Comments on economics, mystery fiction, drama, and art.

Wednesday, August 15, 2007

Giving final exams

The only even vaguely useful thing about the time I spend monitoring final exams, is that I have a 3-hour block of time in which to read. For today's final exam, I'll be reading Peter Bernstein's Capital Ideas Evolving, an update of his 1992 book Capital Ideas. See, this is what I read for fun.

Monday, August 06, 2007

A Political Consideration

Jane Mayer's most recent article in The New Yorker (currently available online) is extradorinarily distressing, and makes even more difficult maintaining the position that the government of the United States has not only condoned, but encouraged--even developed--programs of torture as a part of the increasingly cynically mis-named "war on terror."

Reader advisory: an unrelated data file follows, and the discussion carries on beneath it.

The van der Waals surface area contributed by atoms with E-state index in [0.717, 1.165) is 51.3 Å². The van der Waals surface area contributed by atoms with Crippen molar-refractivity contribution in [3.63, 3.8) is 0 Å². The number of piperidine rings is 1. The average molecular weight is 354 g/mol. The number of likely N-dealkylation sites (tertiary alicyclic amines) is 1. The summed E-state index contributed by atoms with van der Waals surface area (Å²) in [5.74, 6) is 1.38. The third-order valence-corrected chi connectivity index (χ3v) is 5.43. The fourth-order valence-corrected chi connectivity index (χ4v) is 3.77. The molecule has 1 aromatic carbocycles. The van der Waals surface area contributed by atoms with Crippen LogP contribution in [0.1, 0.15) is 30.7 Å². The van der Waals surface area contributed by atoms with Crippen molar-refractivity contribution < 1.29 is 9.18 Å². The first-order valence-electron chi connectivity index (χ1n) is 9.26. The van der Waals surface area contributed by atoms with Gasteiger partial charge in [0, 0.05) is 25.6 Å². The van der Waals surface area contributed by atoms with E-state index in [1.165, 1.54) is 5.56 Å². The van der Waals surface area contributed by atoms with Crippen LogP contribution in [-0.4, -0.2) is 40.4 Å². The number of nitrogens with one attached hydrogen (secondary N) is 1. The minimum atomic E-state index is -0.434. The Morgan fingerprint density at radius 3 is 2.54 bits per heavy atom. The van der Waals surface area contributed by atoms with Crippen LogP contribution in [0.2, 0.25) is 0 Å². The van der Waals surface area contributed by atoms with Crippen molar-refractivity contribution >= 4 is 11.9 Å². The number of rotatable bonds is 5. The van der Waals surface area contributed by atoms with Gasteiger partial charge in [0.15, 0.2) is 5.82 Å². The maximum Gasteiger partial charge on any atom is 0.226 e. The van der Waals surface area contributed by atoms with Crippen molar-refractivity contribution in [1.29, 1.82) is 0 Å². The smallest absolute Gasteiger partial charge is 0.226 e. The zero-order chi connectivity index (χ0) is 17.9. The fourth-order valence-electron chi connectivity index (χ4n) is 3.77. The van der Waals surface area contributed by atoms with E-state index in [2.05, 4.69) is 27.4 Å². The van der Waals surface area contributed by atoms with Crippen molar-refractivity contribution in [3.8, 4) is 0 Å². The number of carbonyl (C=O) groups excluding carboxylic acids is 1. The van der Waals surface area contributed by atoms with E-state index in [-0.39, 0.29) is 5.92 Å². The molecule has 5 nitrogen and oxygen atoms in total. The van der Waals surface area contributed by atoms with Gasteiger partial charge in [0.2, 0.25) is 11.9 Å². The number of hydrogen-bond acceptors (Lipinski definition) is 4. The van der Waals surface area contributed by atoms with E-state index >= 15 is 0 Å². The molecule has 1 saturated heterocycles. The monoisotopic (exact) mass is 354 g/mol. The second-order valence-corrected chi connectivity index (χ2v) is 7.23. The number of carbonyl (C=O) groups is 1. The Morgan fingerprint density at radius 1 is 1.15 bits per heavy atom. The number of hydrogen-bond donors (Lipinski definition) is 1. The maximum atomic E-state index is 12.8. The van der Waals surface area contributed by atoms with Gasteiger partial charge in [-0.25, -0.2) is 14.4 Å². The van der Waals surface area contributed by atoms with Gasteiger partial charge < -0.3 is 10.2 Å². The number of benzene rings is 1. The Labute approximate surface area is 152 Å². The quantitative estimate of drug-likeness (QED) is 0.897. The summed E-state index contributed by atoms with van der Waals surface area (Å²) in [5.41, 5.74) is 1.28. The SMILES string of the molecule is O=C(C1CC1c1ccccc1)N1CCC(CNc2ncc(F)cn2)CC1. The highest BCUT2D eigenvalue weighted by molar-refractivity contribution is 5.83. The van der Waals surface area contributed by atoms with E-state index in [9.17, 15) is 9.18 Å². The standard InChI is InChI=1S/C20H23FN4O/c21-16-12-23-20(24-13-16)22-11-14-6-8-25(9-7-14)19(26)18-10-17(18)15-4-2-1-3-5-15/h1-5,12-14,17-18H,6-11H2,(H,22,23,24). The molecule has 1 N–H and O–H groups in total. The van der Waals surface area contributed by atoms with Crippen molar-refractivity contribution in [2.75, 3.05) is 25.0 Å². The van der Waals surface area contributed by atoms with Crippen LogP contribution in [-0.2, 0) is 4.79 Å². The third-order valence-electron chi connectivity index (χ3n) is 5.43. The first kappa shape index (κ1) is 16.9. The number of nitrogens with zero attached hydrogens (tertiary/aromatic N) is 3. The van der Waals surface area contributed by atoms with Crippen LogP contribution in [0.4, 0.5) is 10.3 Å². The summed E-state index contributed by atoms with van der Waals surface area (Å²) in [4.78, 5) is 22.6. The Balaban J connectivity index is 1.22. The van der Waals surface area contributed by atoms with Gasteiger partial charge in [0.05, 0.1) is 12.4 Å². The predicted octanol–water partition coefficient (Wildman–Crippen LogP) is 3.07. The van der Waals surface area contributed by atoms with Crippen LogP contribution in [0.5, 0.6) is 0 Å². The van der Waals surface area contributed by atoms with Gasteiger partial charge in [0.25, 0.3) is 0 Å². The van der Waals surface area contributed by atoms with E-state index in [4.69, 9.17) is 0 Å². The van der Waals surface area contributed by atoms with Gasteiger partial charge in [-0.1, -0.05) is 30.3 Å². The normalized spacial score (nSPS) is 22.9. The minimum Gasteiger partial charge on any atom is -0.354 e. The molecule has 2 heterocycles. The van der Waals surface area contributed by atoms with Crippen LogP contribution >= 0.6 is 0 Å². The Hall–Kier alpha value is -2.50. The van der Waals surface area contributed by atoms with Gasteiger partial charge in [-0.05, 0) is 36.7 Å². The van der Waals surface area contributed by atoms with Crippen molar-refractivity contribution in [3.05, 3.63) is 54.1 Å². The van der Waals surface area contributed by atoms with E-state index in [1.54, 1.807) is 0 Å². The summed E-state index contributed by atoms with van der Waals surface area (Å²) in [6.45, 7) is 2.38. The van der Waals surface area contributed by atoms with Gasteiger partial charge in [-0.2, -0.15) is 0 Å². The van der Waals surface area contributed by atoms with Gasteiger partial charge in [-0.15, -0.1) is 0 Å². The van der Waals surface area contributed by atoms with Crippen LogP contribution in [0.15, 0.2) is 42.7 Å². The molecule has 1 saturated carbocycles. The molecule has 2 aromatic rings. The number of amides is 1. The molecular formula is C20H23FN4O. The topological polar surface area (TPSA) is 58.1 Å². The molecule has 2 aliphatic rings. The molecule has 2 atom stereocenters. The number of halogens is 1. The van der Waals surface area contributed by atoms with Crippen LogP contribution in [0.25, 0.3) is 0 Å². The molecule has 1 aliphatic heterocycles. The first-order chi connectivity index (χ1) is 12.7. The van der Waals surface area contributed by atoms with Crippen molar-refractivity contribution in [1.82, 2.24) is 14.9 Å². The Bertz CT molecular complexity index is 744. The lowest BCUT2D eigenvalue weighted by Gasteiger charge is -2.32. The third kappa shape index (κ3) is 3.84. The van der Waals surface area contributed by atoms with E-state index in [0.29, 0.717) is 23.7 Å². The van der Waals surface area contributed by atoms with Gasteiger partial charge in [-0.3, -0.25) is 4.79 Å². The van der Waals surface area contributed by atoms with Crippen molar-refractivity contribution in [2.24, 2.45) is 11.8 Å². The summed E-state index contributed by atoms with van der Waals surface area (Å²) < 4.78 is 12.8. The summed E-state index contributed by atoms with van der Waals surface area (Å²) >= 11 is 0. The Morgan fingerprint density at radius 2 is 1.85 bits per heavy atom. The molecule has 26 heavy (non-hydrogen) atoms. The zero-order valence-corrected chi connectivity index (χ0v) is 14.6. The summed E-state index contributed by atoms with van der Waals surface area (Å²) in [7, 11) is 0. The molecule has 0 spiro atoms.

But I have begun to consider something perhaps even more frightening. Suppose a similar report appeared detailing similar mistreatment of animals in the meatpacking industry in the US. I am completely certain that there would be front-page stories in every major newsppaer, demonstrations in every major US city. It would be an unavoidable story. What does it say about us (about me) that, when we do worse things to people than we would ever consider doing to animals, there is almost no outcry, almost no notice? That we would condemn the people who treated animals anything remorely in the same way our government is treating who knows how many people? That "reputable" politicians would condemn those who would condemn the torture and the torturers as giving aid and comfort to the enemy? Have we as a nation so lost the capacity for outrage that this just slides off our backs, and gets buried in the week's news with not even a ho-hum?